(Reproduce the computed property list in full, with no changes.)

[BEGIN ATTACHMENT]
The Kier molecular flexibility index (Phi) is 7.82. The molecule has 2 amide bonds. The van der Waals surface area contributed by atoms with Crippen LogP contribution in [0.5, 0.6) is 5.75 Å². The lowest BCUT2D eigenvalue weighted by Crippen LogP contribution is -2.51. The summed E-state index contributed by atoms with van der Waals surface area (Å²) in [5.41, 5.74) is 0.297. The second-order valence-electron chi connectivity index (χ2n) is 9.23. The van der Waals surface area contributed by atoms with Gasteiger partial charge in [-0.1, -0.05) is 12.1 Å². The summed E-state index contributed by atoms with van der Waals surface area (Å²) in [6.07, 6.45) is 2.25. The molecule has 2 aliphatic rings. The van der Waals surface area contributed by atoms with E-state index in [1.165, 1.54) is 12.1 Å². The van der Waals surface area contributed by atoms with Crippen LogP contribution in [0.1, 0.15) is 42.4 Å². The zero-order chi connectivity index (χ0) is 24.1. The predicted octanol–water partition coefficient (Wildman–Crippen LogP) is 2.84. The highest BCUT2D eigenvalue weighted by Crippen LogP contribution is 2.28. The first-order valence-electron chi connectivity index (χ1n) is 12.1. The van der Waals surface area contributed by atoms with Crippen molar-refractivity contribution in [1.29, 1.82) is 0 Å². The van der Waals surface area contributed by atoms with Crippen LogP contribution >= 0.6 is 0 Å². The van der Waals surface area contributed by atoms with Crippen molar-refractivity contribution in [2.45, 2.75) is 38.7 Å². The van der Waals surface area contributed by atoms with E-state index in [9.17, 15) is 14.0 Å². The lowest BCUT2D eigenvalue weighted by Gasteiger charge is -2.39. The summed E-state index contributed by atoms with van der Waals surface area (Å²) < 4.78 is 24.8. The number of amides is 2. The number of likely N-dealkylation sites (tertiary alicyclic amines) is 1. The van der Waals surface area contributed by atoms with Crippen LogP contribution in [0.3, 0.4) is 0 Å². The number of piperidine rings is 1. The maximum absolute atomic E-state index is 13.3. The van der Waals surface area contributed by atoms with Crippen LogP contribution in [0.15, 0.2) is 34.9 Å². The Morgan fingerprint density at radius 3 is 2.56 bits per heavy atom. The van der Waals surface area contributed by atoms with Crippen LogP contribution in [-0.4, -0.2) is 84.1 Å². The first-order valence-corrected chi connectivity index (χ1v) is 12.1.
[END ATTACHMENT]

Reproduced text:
The Kier molecular flexibility index (Phi) is 7.82. The molecule has 2 amide bonds. The van der Waals surface area contributed by atoms with Crippen LogP contribution in [0.5, 0.6) is 5.75 Å². The lowest BCUT2D eigenvalue weighted by Crippen LogP contribution is -2.51. The summed E-state index contributed by atoms with van der Waals surface area (Å²) in [5.41, 5.74) is 0.297. The second-order valence-electron chi connectivity index (χ2n) is 9.23. The van der Waals surface area contributed by atoms with Gasteiger partial charge in [-0.1, -0.05) is 12.1 Å². The summed E-state index contributed by atoms with van der Waals surface area (Å²) in [6.07, 6.45) is 2.25. The molecule has 2 aliphatic rings. The van der Waals surface area contributed by atoms with E-state index in [1.165, 1.54) is 12.1 Å². The van der Waals surface area contributed by atoms with Crippen LogP contribution in [0.1, 0.15) is 42.4 Å². The zero-order chi connectivity index (χ0) is 24.1. The predicted octanol–water partition coefficient (Wildman–Crippen LogP) is 2.84. The highest BCUT2D eigenvalue weighted by Crippen LogP contribution is 2.28. The first-order valence-electron chi connectivity index (χ1n) is 12.1. The van der Waals surface area contributed by atoms with Crippen molar-refractivity contribution in [1.29, 1.82) is 0 Å². The van der Waals surface area contributed by atoms with Crippen LogP contribution >= 0.6 is 0 Å². The van der Waals surface area contributed by atoms with Crippen molar-refractivity contribution in [2.45, 2.75) is 38.7 Å². The van der Waals surface area contributed by atoms with E-state index in [9.17, 15) is 14.0 Å². The lowest BCUT2D eigenvalue weighted by Gasteiger charge is -2.39. The summed E-state index contributed by atoms with van der Waals surface area (Å²) < 4.78 is 24.8. The number of amides is 2. The number of likely N-dealkylation sites (tertiary alicyclic amines) is 1. The van der Waals surface area contributed by atoms with Crippen LogP contribution in [0.3, 0.4) is 0 Å². The number of piperidine rings is 1. The maximum absolute atomic E-state index is 13.3. The van der Waals surface area contributed by atoms with Crippen LogP contribution in [0.15, 0.2) is 34.9 Å². The Morgan fingerprint density at radius 3 is 2.56 bits per heavy atom. The van der Waals surface area contributed by atoms with Crippen LogP contribution in [-0.4, -0.2) is 84.1 Å². The first-order valence-corrected chi connectivity index (χ1v) is 12.1.